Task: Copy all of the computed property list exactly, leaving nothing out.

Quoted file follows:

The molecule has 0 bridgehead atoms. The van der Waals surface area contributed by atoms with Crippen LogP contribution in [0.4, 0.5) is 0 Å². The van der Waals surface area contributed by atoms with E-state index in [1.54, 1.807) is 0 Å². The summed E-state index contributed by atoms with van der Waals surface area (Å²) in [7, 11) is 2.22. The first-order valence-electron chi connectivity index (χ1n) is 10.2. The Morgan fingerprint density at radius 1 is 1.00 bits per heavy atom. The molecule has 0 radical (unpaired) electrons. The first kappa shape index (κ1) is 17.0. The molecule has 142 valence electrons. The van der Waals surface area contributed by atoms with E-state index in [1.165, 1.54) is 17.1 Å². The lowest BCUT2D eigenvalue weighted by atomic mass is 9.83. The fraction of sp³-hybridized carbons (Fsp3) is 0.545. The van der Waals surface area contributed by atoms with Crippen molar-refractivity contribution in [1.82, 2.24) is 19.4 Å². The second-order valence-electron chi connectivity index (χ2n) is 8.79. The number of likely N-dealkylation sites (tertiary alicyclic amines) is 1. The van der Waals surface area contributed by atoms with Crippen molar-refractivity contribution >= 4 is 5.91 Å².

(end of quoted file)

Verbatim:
The molecule has 0 bridgehead atoms. The van der Waals surface area contributed by atoms with Crippen LogP contribution in [0.4, 0.5) is 0 Å². The van der Waals surface area contributed by atoms with E-state index in [1.54, 1.807) is 0 Å². The summed E-state index contributed by atoms with van der Waals surface area (Å²) in [7, 11) is 2.22. The first-order valence-electron chi connectivity index (χ1n) is 10.2. The Morgan fingerprint density at radius 1 is 1.00 bits per heavy atom. The molecule has 0 radical (unpaired) electrons. The first kappa shape index (κ1) is 17.0. The molecule has 142 valence electrons. The van der Waals surface area contributed by atoms with E-state index in [1.165, 1.54) is 17.1 Å². The lowest BCUT2D eigenvalue weighted by atomic mass is 9.83. The fraction of sp³-hybridized carbons (Fsp3) is 0.545. The van der Waals surface area contributed by atoms with Crippen molar-refractivity contribution in [1.82, 2.24) is 19.4 Å². The second-order valence-electron chi connectivity index (χ2n) is 8.79. The number of likely N-dealkylation sites (tertiary alicyclic amines) is 1. The van der Waals surface area contributed by atoms with Crippen molar-refractivity contribution >= 4 is 5.91 Å².